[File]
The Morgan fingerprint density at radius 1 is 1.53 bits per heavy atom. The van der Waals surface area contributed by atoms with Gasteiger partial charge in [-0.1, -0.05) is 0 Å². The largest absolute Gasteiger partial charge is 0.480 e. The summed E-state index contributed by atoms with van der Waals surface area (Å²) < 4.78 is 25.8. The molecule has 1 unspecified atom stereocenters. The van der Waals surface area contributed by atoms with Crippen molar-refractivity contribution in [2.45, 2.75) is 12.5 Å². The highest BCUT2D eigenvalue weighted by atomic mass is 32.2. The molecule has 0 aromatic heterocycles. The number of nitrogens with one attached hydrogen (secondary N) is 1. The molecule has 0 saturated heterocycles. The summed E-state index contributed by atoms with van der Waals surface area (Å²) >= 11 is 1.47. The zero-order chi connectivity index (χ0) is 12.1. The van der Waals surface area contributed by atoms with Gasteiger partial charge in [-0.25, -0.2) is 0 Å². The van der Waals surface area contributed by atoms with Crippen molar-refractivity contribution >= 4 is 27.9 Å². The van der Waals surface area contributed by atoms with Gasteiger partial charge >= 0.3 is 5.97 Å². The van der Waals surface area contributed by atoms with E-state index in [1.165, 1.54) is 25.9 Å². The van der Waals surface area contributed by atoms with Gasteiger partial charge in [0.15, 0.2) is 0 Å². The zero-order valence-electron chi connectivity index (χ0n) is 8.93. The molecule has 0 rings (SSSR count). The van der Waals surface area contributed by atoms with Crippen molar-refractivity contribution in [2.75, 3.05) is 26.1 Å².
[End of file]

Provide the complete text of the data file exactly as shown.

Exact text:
The Morgan fingerprint density at radius 1 is 1.53 bits per heavy atom. The van der Waals surface area contributed by atoms with Gasteiger partial charge in [-0.1, -0.05) is 0 Å². The largest absolute Gasteiger partial charge is 0.480 e. The summed E-state index contributed by atoms with van der Waals surface area (Å²) < 4.78 is 25.8. The molecule has 1 unspecified atom stereocenters. The van der Waals surface area contributed by atoms with Crippen molar-refractivity contribution in [2.45, 2.75) is 12.5 Å². The highest BCUT2D eigenvalue weighted by atomic mass is 32.2. The molecule has 0 aromatic heterocycles. The number of nitrogens with one attached hydrogen (secondary N) is 1. The molecule has 0 saturated heterocycles. The summed E-state index contributed by atoms with van der Waals surface area (Å²) >= 11 is 1.47. The zero-order chi connectivity index (χ0) is 12.1. The van der Waals surface area contributed by atoms with Gasteiger partial charge in [-0.25, -0.2) is 0 Å². The van der Waals surface area contributed by atoms with Crippen molar-refractivity contribution >= 4 is 27.9 Å². The van der Waals surface area contributed by atoms with Gasteiger partial charge >= 0.3 is 5.97 Å². The van der Waals surface area contributed by atoms with E-state index in [1.165, 1.54) is 25.9 Å². The van der Waals surface area contributed by atoms with Gasteiger partial charge in [0.15, 0.2) is 0 Å². The zero-order valence-electron chi connectivity index (χ0n) is 8.93. The molecule has 0 rings (SSSR count). The van der Waals surface area contributed by atoms with Crippen molar-refractivity contribution in [2.75, 3.05) is 26.1 Å².